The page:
UPDATE:As of 8:30 AM Pacific, 04/28/2004, Young’s book’s current Amazon sales rank is #33.

PublishAmerica: Expensive POD

I have been watching the growth of Print on Demand (POD) technology for a very long time. I first heard about it while working as a consultant for Xerox, and I was intrigued by the potential for high quality but affordable books. I thought POD had enormous potential for not just consumers wanting a small print run, but for educational and scholarly publishing as well. Unfortunately, there are a few corrupt “book publishers” out there, notably PublishAmerica. I’ll link to a long piece I’ve been working on, and add a post that shows just how incompetent, and greedy, PublishAmerica is.

Teach Yourself Visually iLife '04

Michael E. Cohen’s new book Teach Yourself Visually iLife 04 is out. You can even order it from Amazon. If you’re not familiar with the Teach Yourself series, you should take a look at the link for a sample. The principle is that people using software often prefer to have very clear specific step by step instructions needed to complete a specific task, like make an iPhoto slide show. Teach Yourself Visually books combine specific instructions with clearly labeled screen shots of the step, including call outs, presented in crystal clear prose and color. This particular book is especially good, not only because Michael Cohen wrote it, but because the graphic artists were unusually good. It’s actually fun to read and to use.

It’s also a bit of a family project. My brother in law, Dennis Cohen, was originally contracted to write the book, but ran out of time, so he invited Michael to pitch in. Then, unbeknownst to either of the Cohen brothers, I was hired separately to tech edit the book. This is the fifth iLife book I’ve worked on, and it’s the best for novice users or visual learners. If you’re a more advanced user, you can’t beat Dennis Cohen’s iLife Bible. Yes it’s a little outdated if you’re using iLife ’04, but most of the information is still accurate, and there are techniques and useful information in it that isn’t anywhere else.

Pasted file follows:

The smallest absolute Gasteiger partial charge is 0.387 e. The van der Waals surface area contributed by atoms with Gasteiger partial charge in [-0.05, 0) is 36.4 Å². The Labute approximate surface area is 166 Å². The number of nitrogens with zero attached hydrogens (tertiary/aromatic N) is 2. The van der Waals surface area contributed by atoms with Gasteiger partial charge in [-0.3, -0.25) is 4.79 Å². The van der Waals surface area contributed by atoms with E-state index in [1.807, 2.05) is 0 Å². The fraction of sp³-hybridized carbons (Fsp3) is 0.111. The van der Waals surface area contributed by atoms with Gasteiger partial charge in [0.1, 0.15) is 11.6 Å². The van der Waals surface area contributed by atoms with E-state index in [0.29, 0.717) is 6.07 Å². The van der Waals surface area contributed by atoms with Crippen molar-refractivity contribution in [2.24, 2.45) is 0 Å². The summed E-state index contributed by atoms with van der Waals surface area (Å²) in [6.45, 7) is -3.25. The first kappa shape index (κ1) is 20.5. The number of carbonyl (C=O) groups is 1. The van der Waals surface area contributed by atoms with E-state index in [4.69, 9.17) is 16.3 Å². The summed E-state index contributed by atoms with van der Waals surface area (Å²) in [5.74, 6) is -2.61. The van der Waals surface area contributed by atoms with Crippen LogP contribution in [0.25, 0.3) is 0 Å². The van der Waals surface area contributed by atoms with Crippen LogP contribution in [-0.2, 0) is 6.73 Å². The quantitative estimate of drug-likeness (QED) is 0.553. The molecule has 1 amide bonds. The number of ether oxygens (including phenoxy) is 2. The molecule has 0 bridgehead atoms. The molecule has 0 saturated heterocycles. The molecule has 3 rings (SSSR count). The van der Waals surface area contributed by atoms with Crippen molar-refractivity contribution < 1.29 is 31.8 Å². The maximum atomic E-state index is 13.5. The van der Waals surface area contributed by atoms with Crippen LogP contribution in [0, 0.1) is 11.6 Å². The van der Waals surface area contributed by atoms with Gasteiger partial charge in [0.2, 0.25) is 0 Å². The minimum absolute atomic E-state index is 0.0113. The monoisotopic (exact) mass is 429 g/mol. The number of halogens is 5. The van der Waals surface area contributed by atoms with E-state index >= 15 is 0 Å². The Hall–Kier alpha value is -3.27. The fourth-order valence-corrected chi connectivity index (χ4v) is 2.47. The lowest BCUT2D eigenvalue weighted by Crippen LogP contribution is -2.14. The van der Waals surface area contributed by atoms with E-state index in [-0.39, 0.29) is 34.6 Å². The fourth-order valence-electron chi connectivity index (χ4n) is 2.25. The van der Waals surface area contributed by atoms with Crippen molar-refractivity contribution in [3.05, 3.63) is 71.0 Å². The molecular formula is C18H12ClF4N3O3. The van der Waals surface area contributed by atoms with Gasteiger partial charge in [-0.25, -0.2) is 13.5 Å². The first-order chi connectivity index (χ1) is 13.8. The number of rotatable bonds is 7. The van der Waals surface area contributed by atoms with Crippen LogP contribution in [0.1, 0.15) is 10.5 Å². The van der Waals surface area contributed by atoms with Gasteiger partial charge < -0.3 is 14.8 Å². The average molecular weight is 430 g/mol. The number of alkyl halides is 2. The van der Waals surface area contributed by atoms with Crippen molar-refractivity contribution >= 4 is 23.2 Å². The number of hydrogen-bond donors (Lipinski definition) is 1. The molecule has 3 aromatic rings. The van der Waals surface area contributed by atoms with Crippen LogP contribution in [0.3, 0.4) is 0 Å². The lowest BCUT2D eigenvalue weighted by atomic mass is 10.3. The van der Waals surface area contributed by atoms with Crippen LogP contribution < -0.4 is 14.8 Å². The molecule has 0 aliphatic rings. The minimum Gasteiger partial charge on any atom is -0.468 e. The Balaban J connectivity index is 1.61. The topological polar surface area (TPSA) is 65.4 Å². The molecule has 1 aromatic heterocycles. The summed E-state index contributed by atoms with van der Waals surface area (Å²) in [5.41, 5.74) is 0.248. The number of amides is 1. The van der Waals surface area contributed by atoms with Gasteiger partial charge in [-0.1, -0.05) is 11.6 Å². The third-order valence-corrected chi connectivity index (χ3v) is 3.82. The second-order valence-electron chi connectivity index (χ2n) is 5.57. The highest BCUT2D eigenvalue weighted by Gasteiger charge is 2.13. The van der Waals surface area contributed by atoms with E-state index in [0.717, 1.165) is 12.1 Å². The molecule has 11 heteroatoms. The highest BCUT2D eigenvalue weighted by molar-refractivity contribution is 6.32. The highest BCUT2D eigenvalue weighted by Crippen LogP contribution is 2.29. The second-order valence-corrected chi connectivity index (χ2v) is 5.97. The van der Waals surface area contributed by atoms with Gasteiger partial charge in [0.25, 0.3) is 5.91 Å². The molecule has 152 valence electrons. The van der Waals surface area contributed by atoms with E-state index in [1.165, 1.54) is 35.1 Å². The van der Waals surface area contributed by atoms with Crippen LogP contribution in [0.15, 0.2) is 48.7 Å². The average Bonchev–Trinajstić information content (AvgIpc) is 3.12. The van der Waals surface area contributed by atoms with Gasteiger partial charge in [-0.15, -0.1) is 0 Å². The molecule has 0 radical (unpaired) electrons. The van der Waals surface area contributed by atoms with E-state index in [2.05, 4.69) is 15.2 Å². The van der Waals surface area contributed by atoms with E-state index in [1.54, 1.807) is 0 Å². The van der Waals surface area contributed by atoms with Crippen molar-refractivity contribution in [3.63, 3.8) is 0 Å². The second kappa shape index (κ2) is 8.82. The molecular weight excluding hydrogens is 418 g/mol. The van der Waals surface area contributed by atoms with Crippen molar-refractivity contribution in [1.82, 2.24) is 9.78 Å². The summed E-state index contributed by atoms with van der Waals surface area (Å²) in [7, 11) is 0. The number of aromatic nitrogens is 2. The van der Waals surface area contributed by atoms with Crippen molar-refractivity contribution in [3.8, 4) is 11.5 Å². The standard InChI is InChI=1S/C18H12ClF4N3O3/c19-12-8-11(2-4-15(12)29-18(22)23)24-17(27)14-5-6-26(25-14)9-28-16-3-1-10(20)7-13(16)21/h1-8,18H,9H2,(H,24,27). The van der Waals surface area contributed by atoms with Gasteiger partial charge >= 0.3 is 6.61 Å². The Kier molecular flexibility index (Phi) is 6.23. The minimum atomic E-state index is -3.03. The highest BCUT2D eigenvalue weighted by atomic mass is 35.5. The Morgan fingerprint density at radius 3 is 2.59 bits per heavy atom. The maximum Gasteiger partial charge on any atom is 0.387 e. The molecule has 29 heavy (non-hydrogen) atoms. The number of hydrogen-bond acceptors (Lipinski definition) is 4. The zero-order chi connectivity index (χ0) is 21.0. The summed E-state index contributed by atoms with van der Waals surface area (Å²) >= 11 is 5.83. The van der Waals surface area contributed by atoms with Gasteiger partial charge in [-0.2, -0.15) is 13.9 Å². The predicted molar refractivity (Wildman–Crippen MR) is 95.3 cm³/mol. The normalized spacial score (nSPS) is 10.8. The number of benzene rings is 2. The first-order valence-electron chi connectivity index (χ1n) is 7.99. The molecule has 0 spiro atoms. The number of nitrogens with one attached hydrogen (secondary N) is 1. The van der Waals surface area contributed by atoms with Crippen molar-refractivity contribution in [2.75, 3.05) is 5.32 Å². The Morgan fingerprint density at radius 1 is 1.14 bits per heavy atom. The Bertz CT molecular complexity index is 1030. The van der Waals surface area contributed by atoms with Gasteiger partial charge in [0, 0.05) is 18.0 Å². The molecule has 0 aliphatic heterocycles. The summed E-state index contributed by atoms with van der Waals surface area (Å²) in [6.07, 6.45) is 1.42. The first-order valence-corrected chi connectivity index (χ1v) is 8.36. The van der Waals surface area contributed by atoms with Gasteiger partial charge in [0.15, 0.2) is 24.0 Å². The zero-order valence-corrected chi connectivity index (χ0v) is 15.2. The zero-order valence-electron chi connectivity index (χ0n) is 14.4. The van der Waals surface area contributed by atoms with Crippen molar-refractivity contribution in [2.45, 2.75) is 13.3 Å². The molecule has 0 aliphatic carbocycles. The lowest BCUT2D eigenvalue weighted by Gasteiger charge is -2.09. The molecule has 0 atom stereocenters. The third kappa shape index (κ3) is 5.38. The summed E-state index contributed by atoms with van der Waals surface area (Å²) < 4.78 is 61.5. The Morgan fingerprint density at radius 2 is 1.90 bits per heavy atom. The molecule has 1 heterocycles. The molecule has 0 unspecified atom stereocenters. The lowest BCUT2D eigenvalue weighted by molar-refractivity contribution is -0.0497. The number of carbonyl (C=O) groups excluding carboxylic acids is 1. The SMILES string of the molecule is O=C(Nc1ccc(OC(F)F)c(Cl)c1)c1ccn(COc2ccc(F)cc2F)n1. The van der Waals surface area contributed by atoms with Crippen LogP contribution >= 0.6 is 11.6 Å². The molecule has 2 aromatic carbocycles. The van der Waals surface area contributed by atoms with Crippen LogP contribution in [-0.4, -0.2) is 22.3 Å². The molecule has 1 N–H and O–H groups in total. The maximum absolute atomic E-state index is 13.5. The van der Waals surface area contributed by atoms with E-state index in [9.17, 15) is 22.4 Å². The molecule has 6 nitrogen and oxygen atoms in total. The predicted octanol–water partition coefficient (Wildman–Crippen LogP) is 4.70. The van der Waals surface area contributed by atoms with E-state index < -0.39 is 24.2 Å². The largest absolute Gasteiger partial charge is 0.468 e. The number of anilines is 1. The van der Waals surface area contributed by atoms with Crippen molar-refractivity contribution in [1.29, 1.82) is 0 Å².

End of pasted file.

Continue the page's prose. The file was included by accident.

Instant Hardware Lust: AirPort Express

Apple’s just announced Airport Express. It’s a tiny portable wireless base station designed specifically for music sharing; it has an audio out port so you can connect your stereo, and it (along with AirTunes and iTunes) lets you play music from your hard drive (or iPod) wirelessly transmitting to the AirPort Express, when then via the audio cable to your stereo, uses your stereo’s high quality speakers. As Apple says:

Whether your stereo or powered speakers are located in your living room, bedroom or basement, just plug it or them into the audio port on the AirPort Express Base Station using an audio cable. iTunes automatically detects the connection. When you open iTunes on your AirPort-equipped Mac or Wi-Fi-compliant PC, you’ll see a popup list at the bottom right of the iTunes window showing your remote speakers. Select it, click play and your stereo becomes the world’s greatest digital jukebox.

And, oh yeah, it’s cross platform with Windows. And it’s pocket-sized—which means all you need is a stereo or powered speakers, a Mac with iTunes and music files, and an AirPort Express to have your music where ever you want it..

I often connect my iPod to the stereo, but this way, we can use our extant AirPort network and connect to a central iTunes collection from anywhere in our apartment, since AirPort Express uses Rendezvous to detect the network. And you can daisy chain them, wirelessly, to an extant base station, extending the network without buying additional base stations. This would work really well for my parents, who are moving to a smaller home, and are going to be short of space for “stuff.” A couple of AirPort Exress units, powered speakers or a stereo, and they’re good to go—and they can share their music, and their printer, a real plus for them. And this is a really simple Apple solution, one that I can help them with over the phone.